As we all remember from previous discussions, the key design features of a dried fruit packing house (at least in turn-of-the-century California) was:
- build big and barn-like (because the packing house had to store the entire year's crop until it could be sold),
- three stories tall to hold the gravity-fed storage bins, and
- a (preferably non-carnivorous) powered elevator to get the crop up to the top floor for sorting and storage.
The Del Monte Building fits the model nicely. Built in 1904 and originally located at 185 Evelyn Ave. next to the railroad tracks, it was the sole Santa Clara Valley outpost of Madison and Bonner, a dried fruit packer with multiple plants out in the Fresno area. The plant's location hints that M&B was willing to take a big chance to branch out from the raisin market into the prune, peach, cherry, and apricot market of the Bay Area. In the typical breathless fashion of the news media at the time, the San Jose Herald (as quoted in the September 15, 1906 Pacific Rural Press) claims "Madison & Bonner have nearly completed enlarging the dried fruit packing house and are installing new machinery. This enterprise will be second to none in the county." As a San Jose booster, I seriously doubt that claim, but I'll assume they had a nice plant that might have hoped to be the equal of one of the San Jose and Campbell dried fruit packing houses some day. Maybe.
Madison and Bonner - James Madison and Charles G. Bonner, for there really were two flesh-and-blood men behind that title - only lasted to 1911 when the two principals decided to dissolve the company. Bonner took over the Fresno raisin plants, changed the signs to "Bonner Packing" and started billing the company in the trade rags as "successors to Madison and Bonner." The distant Sunnyvale plant went to J. K. Armsby, a large San Francisco-based packer. I don't know what Madison was left with, but I'm hoping he took off for Hawaii with the proceeds.
The J. K. Armsby company, then run by J.K.'s son, George Newell Armsby, had multiple plants around California and the West at the time of the purchase. In 1913, they listed their presence in Fresno, San Jose, Armona, Visalia, Sanger, Suisun, Marysville, Los Angeles, Gilroy, Yuba City, Stockton, Ventura, Sunnyvale, and even an outpost in Vancouver Washington. The 1916 list in an ad omits Sunnyvale, with no hint whether the plant was closed, or if the printer just ran out of room for another name.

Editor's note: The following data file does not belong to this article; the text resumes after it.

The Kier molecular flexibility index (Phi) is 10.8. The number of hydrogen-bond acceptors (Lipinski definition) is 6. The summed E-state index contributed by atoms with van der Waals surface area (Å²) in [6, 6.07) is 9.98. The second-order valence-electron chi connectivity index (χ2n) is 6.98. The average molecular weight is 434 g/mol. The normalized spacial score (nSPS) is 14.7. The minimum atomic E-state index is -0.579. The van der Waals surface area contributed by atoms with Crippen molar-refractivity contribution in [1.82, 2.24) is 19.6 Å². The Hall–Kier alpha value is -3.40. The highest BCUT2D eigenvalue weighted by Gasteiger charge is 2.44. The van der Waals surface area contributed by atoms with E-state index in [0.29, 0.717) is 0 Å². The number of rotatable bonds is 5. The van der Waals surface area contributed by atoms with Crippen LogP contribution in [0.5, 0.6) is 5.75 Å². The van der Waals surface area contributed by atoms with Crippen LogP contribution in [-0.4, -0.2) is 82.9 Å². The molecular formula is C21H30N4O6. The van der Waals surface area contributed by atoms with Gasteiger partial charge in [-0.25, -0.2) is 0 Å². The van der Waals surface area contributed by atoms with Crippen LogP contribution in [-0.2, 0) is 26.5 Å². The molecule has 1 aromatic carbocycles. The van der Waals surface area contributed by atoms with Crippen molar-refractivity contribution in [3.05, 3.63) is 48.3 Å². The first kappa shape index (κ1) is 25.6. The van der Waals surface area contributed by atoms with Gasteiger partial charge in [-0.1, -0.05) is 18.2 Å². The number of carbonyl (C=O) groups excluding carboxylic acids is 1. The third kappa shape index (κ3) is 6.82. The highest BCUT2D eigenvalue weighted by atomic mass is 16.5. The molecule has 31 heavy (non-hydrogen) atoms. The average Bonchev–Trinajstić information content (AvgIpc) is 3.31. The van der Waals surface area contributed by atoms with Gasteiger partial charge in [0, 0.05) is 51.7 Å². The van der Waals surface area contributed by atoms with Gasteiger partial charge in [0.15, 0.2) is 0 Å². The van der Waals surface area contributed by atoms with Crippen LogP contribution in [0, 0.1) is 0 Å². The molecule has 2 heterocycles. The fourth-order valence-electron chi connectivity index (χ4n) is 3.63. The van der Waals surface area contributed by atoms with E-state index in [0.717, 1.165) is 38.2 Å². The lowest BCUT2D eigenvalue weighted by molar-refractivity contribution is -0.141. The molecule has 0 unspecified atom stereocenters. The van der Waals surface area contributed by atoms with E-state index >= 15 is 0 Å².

But George wanted to run an even more massive organization, and in 1916, he headed east to New York, convinced a New York banker to lend him 16 million dollars, and headed back to purchase and merge five companies into his new California Packing Corporation, better known to us as Del Monte. Those five companies were:
- his own J. K. Armsby company, with local plants in Sunnyvale, Gilroy, and San Jose,
- Griffin and Skelley, who started out packing oranges in Riverside and moved on to raisins and prunes with a large plant in San Jose that became Del Monte #51,
- Central California Canneries in San Jose (the Japantown cannery), Tulare, and (I'm sure) other places,
- California Fruit Canners Association, itself a conglomerate merged from 18 canneries in 1899, including the San Francisco Plant #1 (the Cannery), the San Jose Fruit Packing Co. (which brought the large cannery on San Carlos St. in San Jose), Oakland Preserving Company, and others, and
- the Alaska Packers Association.
The Sunnyvale packing house served as a receiving station for Del Monte from 1916 to 1926. However, good roads and easy access to cars probably hinted to the bean counters at Del Monte that they didn't need as many receiving stations scattered over the countryside, and certainly didn't need the Sunnyvale location. The Planning Department for Sunnyvale says that Del Monte opened a new dried fruit packing house in San Jose in 1926 - Del Monte's Plant #51 on Bush St. just west of Diridon Station, and the former Griffin and Skelley plant. The new plant got rid of the need for the local receiving stations, and so the Sunnyvale receiving station was closed and mothballed as a warehouse.
Luckily, the Del Monte building got a second lease on life in 1930, turning into the Corporate Seed research lab for Del Monte. Del Monte only left it in 1986 - well after the rest of the valley had started growing silicon wafers instead of prunes. In 1993, it even lost its location next to the railroad tracks, but was moved onto the one block remnant of Sunnyvale's main shopping street, Murphy Ave, where it serves as the endcap for a small but fun downtown.
And with some luck, you might get invited to a wedding up on the third floor of the now-restored building, and you can think of all the prunes and apricots that got sorted up there when the decor was a trifle more rustic.